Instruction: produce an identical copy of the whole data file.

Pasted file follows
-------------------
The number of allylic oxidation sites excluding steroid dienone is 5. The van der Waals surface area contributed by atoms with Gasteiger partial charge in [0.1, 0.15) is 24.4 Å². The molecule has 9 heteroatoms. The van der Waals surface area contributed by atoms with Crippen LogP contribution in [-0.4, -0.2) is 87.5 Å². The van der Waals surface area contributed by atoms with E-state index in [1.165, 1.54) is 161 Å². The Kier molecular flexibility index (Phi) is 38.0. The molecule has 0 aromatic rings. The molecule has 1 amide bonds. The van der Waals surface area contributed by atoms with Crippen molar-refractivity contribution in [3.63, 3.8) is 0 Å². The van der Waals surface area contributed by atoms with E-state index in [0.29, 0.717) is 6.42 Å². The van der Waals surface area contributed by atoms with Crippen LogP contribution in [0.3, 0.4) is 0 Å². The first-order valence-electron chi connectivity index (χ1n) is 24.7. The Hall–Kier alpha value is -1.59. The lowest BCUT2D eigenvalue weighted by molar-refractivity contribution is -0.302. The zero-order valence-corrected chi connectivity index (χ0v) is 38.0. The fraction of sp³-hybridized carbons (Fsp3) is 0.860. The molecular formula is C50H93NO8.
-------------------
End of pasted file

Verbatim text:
The number of allylic oxidation sites excluding steroid dienone is 5. The van der Waals surface area contributed by atoms with Gasteiger partial charge in [0.1, 0.15) is 24.4 Å². The molecule has 9 heteroatoms. The van der Waals surface area contributed by atoms with Crippen LogP contribution in [-0.4, -0.2) is 87.5 Å². The van der Waals surface area contributed by atoms with E-state index in [1.165, 1.54) is 161 Å². The Kier molecular flexibility index (Phi) is 38.0. The molecule has 0 aromatic rings. The molecule has 1 amide bonds. The van der Waals surface area contributed by atoms with Crippen molar-refractivity contribution in [3.63, 3.8) is 0 Å². The van der Waals surface area contributed by atoms with E-state index in [0.29, 0.717) is 6.42 Å². The van der Waals surface area contributed by atoms with Crippen LogP contribution in [0.3, 0.4) is 0 Å². The first-order valence-electron chi connectivity index (χ1n) is 24.7. The Hall–Kier alpha value is -1.59. The lowest BCUT2D eigenvalue weighted by molar-refractivity contribution is -0.302. The zero-order valence-corrected chi connectivity index (χ0v) is 38.0. The fraction of sp³-hybridized carbons (Fsp3) is 0.860. The molecular formula is C50H93NO8.